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    The default group is more open then I'd like, but conceptually what they're doing makes sense. If you deploy two instances to a VPC without this rule applied, they would not be able to communicate with one another on any port. If you were to assign the default security to group to both of these instances, it would allow them to speak over any port. The key thing to remember about security groups is that all traffic is denied unless it is explicitly allowed. Self referential rules like this are useful for something like a memory cluster, where they need to sync with one another over port N. – scubadev Feb 8 '15 at 22:59
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    Typically you write firewall rules to allow incoming traffic from a.b.c.d./r over port X. In an auto scaled cloud, you may not know the IP address of a box before it is created -- making it difficult to write rules with source IP addresses. Substituting a source security group in place of an IP address allows you to say "I accept incoming traffic from any instance that is assigned this SG". Concrete example, let's say you have SG-WS for a web server and SG-DB for a DB. You could add an incoming rule to SG-DB to allow traffic from any instance assigned SG-WS, regardless of the server's IP.. – scubadev Feb 9 '15 at 0:33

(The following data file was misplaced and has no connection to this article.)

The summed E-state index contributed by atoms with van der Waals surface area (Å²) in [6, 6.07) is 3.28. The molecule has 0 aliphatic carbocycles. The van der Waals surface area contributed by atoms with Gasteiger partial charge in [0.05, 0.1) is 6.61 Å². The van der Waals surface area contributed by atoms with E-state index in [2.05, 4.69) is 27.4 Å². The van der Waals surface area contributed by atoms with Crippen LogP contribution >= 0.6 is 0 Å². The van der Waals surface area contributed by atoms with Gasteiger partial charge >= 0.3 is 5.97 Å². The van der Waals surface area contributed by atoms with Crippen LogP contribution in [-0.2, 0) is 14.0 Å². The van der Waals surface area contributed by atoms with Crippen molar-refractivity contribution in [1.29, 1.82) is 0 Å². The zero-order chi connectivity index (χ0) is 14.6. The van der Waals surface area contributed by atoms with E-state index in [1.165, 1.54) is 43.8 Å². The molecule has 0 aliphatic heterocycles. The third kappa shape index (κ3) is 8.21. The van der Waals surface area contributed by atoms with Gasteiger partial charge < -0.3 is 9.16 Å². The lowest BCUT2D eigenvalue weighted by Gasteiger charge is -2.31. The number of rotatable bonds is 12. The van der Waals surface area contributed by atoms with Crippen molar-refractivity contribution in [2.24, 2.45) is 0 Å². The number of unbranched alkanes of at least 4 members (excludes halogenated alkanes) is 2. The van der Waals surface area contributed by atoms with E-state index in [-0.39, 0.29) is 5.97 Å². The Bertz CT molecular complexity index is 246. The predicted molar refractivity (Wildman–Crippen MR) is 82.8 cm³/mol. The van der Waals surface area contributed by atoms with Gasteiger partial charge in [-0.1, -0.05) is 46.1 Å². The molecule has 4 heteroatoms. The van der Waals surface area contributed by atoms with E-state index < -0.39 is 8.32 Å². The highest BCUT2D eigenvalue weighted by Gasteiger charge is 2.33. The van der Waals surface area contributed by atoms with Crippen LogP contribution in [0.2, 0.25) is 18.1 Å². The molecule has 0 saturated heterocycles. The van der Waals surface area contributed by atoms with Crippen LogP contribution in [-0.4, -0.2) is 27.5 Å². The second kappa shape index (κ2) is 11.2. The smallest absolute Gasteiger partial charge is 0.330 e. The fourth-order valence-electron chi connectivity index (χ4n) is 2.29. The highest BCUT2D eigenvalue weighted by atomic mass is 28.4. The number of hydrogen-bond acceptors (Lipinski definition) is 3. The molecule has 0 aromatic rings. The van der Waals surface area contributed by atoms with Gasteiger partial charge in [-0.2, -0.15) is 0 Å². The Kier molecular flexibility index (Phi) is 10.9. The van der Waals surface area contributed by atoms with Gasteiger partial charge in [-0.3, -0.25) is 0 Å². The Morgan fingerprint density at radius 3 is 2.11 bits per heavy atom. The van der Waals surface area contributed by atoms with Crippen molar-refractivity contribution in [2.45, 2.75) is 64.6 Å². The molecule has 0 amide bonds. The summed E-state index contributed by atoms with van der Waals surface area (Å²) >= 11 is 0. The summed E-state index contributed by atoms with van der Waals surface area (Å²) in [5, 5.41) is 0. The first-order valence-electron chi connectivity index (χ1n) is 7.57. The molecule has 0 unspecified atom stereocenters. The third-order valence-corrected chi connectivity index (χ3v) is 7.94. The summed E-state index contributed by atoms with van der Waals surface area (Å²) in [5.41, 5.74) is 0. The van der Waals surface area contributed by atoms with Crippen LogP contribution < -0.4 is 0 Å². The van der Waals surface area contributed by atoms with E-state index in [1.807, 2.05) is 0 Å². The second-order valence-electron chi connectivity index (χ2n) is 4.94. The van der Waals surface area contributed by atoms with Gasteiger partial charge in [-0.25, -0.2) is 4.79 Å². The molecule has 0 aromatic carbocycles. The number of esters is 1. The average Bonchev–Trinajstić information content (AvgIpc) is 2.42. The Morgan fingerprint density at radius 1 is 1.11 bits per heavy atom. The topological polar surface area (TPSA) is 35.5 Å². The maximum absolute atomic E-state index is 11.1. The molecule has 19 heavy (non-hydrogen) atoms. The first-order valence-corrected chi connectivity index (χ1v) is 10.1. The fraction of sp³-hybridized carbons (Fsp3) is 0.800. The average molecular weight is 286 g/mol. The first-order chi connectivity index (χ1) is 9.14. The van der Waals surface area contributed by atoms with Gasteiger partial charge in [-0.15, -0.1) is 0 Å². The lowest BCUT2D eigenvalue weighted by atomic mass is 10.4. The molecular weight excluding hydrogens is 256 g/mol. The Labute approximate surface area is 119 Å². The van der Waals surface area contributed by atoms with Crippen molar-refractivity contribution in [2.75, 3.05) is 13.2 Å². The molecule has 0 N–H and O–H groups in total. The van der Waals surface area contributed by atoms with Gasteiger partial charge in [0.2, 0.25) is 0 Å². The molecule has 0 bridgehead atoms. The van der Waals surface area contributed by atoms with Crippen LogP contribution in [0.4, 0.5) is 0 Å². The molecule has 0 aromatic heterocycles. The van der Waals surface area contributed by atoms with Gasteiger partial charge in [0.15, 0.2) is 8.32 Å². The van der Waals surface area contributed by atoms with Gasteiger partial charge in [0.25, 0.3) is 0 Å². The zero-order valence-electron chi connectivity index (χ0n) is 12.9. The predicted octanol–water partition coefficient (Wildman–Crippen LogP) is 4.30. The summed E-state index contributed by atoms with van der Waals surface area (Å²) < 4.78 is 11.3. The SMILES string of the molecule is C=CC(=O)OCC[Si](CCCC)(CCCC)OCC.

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    A. You are adding that security group's set of rules to that instance. B. It comes from that instance private ip. Writing rules against a security group that Amazon provides (they handle the private ip mapping). C.i. yes C.ii. Not in practice. The security group as a source trick only works for private ip addresses. Two vpcs cannot communicate with each other using private ips, you need a publicly accessible ip address. – scubadev Feb 9 '15 at 14:24
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    Correct. On B, I wanted to make the distinction that this only allows traffic to and from private ip addresses. It will not allow all traffic, only that directed to a 10.b.c.d ip address. It will not work if vm a attempts to communicate with b using B's public ip. – scubadev Feb 9 '15 at 14:34